Fixing The Military

Fixing The Military
May 18th, 2008  
Team Infidel

Topic: Fixing The Military

Fixing The Military
New York Times
May 18, 2008
Pg. WK11

The United States’ military is the world’s best. It is also in need of substantial repair. Two wars — the war of necessity in Afghanistan and President Bush’s disastrous war of choice in Iraq — have worn out soldiers and equipment at an unprecedented rate. So alarming is the deterioration that many military commanders say the country is unable to sustain the current operation in Iraq let alone face down future threats.
The next president’s most pressing challenge will be to plot an orderly exit from Iraq. The challenges will not end there. The turmoil Mr. Bush unleashed in Iraq, and the failure to defeat Al Qaeda in Afghanistan, have made the world more dangerous. Extremists will continue to threaten this country and its allies. The next president will also have to grapple with an increasingly powerful Iran with nuclear ambitions, a rising China, an assertive Russia, and a raft of unstable countries, from nuclear-armed Pakistan to Somalia.
What the country does not need is a military ready to refight the cold war or even the Iraq war. It needs a force that is both strong and flexible enough to meet a host of very different challenges.
Even after American troops come home there will be no peace dividend. But after wasting more than $600 billion in Iraq, the country cannot afford to keep writing the Pentagon blank checks. The next president and Congress will have to resist the demands of service chiefs and the blandishments of defense lobbyists and evaluate real needs, including canceling expensive programs that do not meet today’s threats or tomorrow’s.
How broken is the military? Let us count the ways:
Repeated, long deployments have put unsustainable stress on troops and pose significant risk to the all-volunteer military. Some 1.6 million troops have served in Iraq and Afghanistan since 2001; many of them have deployed to the war zone for three or four tours.
Fifteen-month combat tours, followed by only 12 months of home leave, put incredible stress on families and make it hard to train for the next mission.
President Bush and the Congress favor expanding the number of ground forces. The Army has already had to reduce its standards to meet recruitment quotas. In 2007, only 79 percent of recruits had high school diplomas, down from 92 percent in 2003. The Army is also granting an increasing number of so-called “moral” waivers — given to recruits with criminal histories ranging from marijuana use to felony convictions.
Retaining the best and most experienced war fighters is getting harder. The Army has only 83 percent of the majors that it needs. It has offered bonuses of up to $35,000 to keep captains from leaving, promoted junior officers at an unprecedented rate and allowed senior officers to serve beyond mandatory retirement dates.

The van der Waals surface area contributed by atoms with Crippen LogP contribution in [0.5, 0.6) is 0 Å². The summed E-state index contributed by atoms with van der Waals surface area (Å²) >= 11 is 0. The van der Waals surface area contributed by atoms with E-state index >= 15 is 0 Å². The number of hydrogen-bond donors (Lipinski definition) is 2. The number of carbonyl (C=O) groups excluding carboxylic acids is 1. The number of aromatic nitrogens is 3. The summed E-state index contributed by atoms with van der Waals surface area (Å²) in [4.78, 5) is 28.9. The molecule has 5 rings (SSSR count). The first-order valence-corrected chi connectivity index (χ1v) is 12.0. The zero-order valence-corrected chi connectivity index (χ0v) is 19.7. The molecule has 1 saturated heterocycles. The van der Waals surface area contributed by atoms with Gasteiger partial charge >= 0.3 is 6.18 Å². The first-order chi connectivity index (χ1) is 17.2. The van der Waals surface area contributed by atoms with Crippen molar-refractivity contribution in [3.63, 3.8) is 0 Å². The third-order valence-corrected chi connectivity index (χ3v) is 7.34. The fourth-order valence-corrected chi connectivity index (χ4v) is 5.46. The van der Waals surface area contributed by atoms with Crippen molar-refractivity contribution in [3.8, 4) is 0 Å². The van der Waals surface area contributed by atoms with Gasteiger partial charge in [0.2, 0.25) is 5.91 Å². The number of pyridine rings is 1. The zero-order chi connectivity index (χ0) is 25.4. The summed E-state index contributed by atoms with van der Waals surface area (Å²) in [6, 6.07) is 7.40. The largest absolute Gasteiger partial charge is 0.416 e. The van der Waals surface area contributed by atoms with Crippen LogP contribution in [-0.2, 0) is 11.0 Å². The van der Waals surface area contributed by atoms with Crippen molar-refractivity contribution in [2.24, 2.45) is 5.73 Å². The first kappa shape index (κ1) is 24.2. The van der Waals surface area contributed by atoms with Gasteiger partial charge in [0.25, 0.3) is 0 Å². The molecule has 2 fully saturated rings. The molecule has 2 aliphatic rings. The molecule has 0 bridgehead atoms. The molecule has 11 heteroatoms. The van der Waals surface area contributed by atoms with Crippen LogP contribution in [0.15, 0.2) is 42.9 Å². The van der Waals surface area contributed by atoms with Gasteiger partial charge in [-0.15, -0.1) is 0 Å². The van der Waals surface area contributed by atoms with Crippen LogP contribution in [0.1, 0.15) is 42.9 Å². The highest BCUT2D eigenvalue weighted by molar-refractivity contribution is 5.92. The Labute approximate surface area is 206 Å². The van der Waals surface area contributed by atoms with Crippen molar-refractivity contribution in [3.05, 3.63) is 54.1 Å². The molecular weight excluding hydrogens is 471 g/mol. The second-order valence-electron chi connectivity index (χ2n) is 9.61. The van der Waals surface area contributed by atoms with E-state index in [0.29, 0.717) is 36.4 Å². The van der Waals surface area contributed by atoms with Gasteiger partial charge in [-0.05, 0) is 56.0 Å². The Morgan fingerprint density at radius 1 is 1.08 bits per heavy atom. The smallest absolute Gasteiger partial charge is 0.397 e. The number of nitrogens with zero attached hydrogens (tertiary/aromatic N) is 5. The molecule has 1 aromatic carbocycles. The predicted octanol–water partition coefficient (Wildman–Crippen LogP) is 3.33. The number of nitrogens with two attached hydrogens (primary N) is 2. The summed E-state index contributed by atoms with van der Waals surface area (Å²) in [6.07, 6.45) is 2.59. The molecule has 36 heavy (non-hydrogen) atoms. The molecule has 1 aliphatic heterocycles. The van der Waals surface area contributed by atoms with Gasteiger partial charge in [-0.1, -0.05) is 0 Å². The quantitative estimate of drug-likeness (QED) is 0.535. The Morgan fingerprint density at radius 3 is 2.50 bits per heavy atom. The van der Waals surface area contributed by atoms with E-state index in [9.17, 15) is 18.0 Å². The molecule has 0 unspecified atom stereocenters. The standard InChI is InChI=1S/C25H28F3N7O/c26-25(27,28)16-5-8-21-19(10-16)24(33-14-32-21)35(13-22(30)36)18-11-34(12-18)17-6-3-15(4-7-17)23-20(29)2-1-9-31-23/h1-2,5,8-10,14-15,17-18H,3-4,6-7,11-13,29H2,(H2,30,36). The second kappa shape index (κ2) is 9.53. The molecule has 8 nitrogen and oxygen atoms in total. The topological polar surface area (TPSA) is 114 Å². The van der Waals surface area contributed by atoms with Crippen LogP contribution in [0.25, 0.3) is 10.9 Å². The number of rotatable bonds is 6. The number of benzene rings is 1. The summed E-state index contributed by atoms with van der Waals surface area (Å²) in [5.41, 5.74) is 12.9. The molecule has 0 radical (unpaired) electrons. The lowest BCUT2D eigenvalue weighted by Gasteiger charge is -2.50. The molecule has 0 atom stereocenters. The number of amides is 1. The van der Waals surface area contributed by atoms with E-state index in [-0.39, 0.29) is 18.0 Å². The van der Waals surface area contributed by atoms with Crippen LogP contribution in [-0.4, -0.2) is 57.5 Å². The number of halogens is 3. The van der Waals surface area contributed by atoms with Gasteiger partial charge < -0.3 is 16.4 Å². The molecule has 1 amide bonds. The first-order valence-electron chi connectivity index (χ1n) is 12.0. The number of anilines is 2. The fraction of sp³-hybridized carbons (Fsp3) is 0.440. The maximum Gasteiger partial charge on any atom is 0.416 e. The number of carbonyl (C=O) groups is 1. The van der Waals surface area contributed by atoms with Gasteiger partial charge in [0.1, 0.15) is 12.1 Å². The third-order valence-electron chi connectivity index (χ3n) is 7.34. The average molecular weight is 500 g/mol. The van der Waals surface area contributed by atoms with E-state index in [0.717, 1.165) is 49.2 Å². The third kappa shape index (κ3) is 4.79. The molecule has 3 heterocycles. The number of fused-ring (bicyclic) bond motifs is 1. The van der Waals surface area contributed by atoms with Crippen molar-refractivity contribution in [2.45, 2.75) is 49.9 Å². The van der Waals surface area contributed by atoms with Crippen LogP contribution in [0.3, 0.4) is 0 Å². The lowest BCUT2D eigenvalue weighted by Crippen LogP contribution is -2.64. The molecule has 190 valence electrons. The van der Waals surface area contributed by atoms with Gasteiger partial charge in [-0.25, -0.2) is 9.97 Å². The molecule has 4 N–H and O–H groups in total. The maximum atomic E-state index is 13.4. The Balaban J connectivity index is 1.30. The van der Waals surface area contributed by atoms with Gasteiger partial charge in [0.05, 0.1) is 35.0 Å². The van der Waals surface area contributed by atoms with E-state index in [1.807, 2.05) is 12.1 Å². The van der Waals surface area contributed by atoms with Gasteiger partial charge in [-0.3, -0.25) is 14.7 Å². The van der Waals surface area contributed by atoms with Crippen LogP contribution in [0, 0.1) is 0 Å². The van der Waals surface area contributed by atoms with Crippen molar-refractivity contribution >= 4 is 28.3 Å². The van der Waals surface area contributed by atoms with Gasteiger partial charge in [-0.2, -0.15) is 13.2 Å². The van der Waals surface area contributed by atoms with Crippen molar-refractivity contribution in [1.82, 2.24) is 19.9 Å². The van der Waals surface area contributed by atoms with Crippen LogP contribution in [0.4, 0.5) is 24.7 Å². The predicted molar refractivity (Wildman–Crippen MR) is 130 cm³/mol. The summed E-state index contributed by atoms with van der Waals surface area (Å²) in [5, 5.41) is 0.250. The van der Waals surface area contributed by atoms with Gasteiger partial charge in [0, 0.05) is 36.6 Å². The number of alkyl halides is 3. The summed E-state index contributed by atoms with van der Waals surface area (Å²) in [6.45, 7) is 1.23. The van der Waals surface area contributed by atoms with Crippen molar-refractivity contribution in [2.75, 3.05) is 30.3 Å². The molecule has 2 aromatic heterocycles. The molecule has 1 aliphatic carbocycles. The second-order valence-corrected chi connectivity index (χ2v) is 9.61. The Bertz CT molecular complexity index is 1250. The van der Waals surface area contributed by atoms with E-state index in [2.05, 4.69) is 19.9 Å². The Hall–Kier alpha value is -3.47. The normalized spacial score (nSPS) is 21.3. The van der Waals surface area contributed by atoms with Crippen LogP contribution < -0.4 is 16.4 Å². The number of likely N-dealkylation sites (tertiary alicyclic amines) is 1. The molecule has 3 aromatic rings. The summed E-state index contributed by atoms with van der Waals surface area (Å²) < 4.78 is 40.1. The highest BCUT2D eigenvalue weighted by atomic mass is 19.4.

Nearly one-fifth of the troops — some 300,000 men and women — have returned from Iraq and Afghanistan reporting post-traumatic stress disorders; only half have sought mental health treatment, in part because many feel it will derail careers, according to a study by the RAND think tank. That leaves countless service members susceptible to depression and suicide.
With roughly half of its equipment deployed in Iraq under punishing conditions, the Army will need billions of dollars to re-equip its troops. The National Guard, whose primary task is to protect the homeland and respond to disasters, has only about 61 percent of its equipment because the rest is overseas.
The Pentagon’s acquisition process is so flawed that dozens of the most costly weapons program are billions of dollars over budget and years behind schedule, according to a recent study by Congress’s Government Accountability Office.
What will it take to fix the problems? Congressional leaders estimate it could take $240 billion just to replace war-damaged equipment. Fixing the military also will require a serious analysis of current and future threats, and a more rational procurement process. A recent study by the Center for a New American Security, a nonpartisan think tank, said it will also mean ensuring that the military has a greater range and mix of capabilities, including more capacity for psychological operations, civil affairs and the training of foreign forces.
With two wars to manage and other crises on the horizon, the next president, and the nation, cannot afford a prolonged policy review or to keep going blindly in the same direction. Americans need, right now, to hear the candidates consider and debate these difficult issues.

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